Soldiers in Guinea-Bissau have staged a coup against the government. The army and other parties are engaged in unity talks to resolve the crisis., a photo by Pan-African News Wire File Photos on Flickr.
April 14, 2012
After Coup, Guinea-Bissau Factions Seek Unity Government
Guinea-Bissau's political parties are meeting in an attempt to agree on a unity government, following the coup on Thursday that disrupted an unfinished presidential vote and threw the West African nation into renewed turmoil.
The streets of the capital, Bissau, were quiet and soldiers guarded public buildings on Saturday. Former prime minister and presidential frontrunner Carlos Gomes Junior and interim president Raimundo Pereira both were detained by the military in the coup's first hours.
A military spokesman says both men are well, but they are still being detained.
Delegates from Portuguese-speaking countries have been gathering in Lisbon to discuss what to do about the unrest.
The United Nations Security Council condemned the military takeover and said Guinea-Bissau's civilian government must be returned to power.
Since winning independence from Portugal in 1974, Guinea-Bissau has struggled through a dictatorship, three coups and a president's assassination three years ago. The country also is a known a conduit for traffickers shipping drugs to Europe.
Soldiers launched the coup late Thursday just hours befiore campaigning was due to begin for a presidential run-off election. Mutineers took over roads, TV and radio stations, and government offices in Bissau and also entered homes of Mr. Gomes, who is known to be unpopular with the military, and Mr. Pereira.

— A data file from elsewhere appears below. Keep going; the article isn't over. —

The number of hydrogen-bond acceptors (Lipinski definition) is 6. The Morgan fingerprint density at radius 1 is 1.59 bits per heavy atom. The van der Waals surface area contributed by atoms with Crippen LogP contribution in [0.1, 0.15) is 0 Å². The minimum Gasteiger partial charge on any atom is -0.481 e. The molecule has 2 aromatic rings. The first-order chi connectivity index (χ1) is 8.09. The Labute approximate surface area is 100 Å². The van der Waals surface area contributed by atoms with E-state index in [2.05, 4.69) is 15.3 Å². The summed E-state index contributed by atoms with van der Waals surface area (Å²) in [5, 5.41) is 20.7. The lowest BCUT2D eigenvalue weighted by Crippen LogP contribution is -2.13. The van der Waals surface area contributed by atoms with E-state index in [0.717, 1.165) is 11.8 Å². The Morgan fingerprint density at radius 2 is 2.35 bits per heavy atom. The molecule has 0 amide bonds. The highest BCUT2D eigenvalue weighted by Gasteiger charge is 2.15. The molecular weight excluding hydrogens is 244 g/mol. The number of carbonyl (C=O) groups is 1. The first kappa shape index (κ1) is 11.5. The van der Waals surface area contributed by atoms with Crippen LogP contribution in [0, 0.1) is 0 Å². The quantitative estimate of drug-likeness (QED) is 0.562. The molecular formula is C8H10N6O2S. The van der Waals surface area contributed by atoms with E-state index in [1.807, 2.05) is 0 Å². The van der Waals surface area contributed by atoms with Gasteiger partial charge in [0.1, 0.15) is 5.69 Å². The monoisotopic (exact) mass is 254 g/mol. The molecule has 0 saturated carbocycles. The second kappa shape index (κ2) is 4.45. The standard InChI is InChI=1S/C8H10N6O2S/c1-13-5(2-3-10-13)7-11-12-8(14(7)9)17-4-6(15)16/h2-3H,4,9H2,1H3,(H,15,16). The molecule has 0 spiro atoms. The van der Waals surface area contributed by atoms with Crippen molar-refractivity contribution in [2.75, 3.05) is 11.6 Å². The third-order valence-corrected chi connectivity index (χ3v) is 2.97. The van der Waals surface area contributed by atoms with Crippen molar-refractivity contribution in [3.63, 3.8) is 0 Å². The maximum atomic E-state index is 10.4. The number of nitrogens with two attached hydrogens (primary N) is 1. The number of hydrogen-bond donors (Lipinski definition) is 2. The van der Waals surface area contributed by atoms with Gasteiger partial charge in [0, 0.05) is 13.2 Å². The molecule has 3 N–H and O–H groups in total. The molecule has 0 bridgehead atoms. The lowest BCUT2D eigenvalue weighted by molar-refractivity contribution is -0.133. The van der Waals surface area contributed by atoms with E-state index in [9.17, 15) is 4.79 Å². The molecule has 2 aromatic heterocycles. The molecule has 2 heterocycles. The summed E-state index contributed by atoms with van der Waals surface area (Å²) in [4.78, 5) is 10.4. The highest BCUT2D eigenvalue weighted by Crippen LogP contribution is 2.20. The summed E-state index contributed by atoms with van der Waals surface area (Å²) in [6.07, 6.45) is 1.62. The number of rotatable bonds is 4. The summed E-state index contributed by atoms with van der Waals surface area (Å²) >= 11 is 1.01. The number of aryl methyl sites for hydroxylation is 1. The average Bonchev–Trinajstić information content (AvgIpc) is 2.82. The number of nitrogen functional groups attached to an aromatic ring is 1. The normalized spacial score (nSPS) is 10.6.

The unidentified coup leaders, calling themselves the Military Command, said in a statement they do not want to take power. They said they acted because of an alleged secret agreement that would allow Angolan forces to attack Guinea-Bissau's army.
The army is known for meddling in political affairs in the former Portuguese colony. Renegade soldiers killed President Joao Bernardo Vieria in 2009.
The West African bloc ECOWAS and local African Union representative Sebastian Isata have condemned the soldiers' actions. The U.S. embassy in Senegal, which also covers Guinea-Bissau, urged the military to restore civilian leadership.
On Friday the embassy warned Americans in Guinea-Bissau to avoid the downtown area of the capital, although the city has been reported outwardly calm, with soldiers patroling the streets and local radio stations off the air.
Guinea-Bissau's opposition, led by unsuccessful presidential challenger Kumba Yala, had called for a boycott of the April 29 presidential runoff and all campaigning. Yala was one of five candidates who claimed the first-round vote was rigged. All were vying to replace the late president Malam Bacai Sanha, who died in January.
Some information for this report was provided by AP, AFP and Reuters.
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